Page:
Bankrupt: the man Kiwis love to hate

Bryers wasn't always so unpopular. He was said to be a charismatic, gifted salesman. With friend Bob Bangerter, he co-founded Blue Chip - an aggressive outfit that targeted Kiwis concerned about retirement. The company offered to source residential properties and arrange the financing, usually by taking a mortgage on investors' family homes. Thousands of people bought in. Some are now left destitute. There is anger and devastation.

http://www.nzherald.co.nz
October 18, 2009

Bankrupt: the man Kiwis love to hate
Megan Jones

MarkBryersSmiling.jpg

Mark Bryers wasn't in court to hear the ruling. Photo / Doug Sherring

In the end, the cheque-in-the mail promises and business bluster weren't enough to stave off the inevitable.

Mark Bryers, co-founder of the collapsed Blue Chip property investment company, had fought hard to avoid bankruptcy, but angry creditors - collectively owed $85 million - had had enough.

Despite jetting across the Tasman from his Sydney base to attend various court appearances this year, Bryers didn't make the trip this time. He was not in the High Court to hear Associate Judge David Robinson reject his 11th-hour repayment proposal and instead declare him bankrupt.

The former Blue Chip boss claimed to have no assets apart from his clothes, some furniture and his beloved set of golf clubs which, in buoyant times, he used regularly at the exclusive Remuera Golf Club.

Even after the collapse, Bryers continued the good life in Sydney, renting a suite in the five-star Quay West apartments, with heated pool and harbour views.

One blogger wrote this month: "Bryers being bankrupted is a joke. He will be maintained in the life that he is accustomed, by willing trustees and family."

Bryers wasn't always so unpopular. He was said to be a charismatic, gifted salesman. With friend Bob Bangerter, he co-founded Blue Chip - an aggressive outfit that targeted Kiwis concerned about retirement. The company offered to source residential properties and arrange the financing, usually by taking a mortgage on investors' family homes.

Thousands of people bought in. Some are now left destitute. There is anger and devastation.

But for the most part, Bryers has refused to take any responsibility for the collapse. Ambitious and incorrigible, he was once quoted by a former colleague as wanting to be the "first Maori billionaire".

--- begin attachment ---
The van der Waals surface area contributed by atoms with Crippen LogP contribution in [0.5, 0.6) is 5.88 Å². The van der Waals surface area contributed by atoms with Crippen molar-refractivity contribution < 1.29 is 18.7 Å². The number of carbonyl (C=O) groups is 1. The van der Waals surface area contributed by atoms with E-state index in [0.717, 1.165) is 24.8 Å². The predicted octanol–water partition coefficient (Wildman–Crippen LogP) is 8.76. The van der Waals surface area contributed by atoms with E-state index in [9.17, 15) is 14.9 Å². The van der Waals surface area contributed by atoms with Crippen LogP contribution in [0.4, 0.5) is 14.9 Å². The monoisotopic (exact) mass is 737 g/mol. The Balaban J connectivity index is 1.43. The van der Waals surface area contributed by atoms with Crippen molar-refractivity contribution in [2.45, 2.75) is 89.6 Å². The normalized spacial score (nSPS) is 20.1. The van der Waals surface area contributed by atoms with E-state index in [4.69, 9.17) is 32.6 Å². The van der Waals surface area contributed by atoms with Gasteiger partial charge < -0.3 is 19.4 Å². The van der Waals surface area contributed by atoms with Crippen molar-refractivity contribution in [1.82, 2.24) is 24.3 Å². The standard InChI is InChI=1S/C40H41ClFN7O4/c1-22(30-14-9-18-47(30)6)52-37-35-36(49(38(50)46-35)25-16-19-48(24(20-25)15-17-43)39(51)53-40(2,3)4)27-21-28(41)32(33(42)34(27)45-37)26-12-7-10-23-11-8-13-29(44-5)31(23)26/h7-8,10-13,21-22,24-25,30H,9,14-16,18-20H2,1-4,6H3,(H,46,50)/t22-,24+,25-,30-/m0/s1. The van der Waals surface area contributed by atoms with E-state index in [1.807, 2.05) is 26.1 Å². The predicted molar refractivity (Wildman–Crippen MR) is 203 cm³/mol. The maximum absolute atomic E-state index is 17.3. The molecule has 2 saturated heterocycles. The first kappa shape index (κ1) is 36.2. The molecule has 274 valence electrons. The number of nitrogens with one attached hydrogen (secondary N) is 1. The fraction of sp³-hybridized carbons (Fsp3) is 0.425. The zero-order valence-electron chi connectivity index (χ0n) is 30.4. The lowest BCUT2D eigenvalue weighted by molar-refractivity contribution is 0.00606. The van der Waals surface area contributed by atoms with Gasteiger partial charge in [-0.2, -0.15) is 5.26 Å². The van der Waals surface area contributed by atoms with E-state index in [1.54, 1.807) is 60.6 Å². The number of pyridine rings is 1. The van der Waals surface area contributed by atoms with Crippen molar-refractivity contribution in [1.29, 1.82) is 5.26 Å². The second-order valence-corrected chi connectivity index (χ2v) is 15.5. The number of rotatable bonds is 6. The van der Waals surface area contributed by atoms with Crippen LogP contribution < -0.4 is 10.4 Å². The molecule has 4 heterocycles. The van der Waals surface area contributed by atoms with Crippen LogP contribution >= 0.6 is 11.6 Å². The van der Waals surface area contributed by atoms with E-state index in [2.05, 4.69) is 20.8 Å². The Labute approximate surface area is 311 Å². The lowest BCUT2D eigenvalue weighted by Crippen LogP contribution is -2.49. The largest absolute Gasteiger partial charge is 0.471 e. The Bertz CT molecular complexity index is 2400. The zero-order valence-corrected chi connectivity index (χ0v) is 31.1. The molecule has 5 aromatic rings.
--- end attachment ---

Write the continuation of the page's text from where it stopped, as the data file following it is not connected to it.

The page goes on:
He drove a Bentley, a Mercedes and an Aston Martin. He regularly visited an Auckland brothel, sometimes spending thousands of dollars to block-book its women.

But the business began to struggle when the guaranteed rentals it needed to pay started exceeding its income.

In the middle of 2007 it offloaded the NZ Blue Chip businesses to a series of franchise companies run by former Blue Chip people. Then early last year investors complained they weren't receiving rent payments.

In February last year, 19 companies associated with Blue Chip Financial Solutions in New Zealand were placed in liquidation. While Rome was burning, Bryers went on a luxury tour of Scottish golf courses, including St Andrews, to celebrate his brother's 60th birthday.

Then, while Bangerter was made bankrupt over unpaid Blue Chip rent, Bryers was reinventing himself in Sydney. Blue Chip's parent company, Blue Chip Financial Solutions, was renamed Northern Crest Investments and Bryers began plugging it in Australia.

Bryers resigned as director of Northern Crest Investments in May, and the following month the High Court rejected a bid by NZ officials to have Northern Crest Investments wound up.

Bryers is still on bail for various criminal charges relating to the collapse of his former company in New Zealand. In August he pled guilty in the Auckland District Court to three charges relating to failure to attend meetings or keep adequate accounting records.

By his own estimation, he owes a long list of creditors $173 million. He is undoubtedly one of New Zealand's most loathed men. At the High Court bankruptcy proceedings, Bryers made an eleventh hour offer to pay back $1.2 million.

Bryers' lawyer said the creditors rejected the offer out of vindictiveness and spite. "It's fair to say he's hated," the lawyer said.

http://www.nzherald.co.nz/personal-finance/news/article.cfm?c_id=12&objectid=10603808


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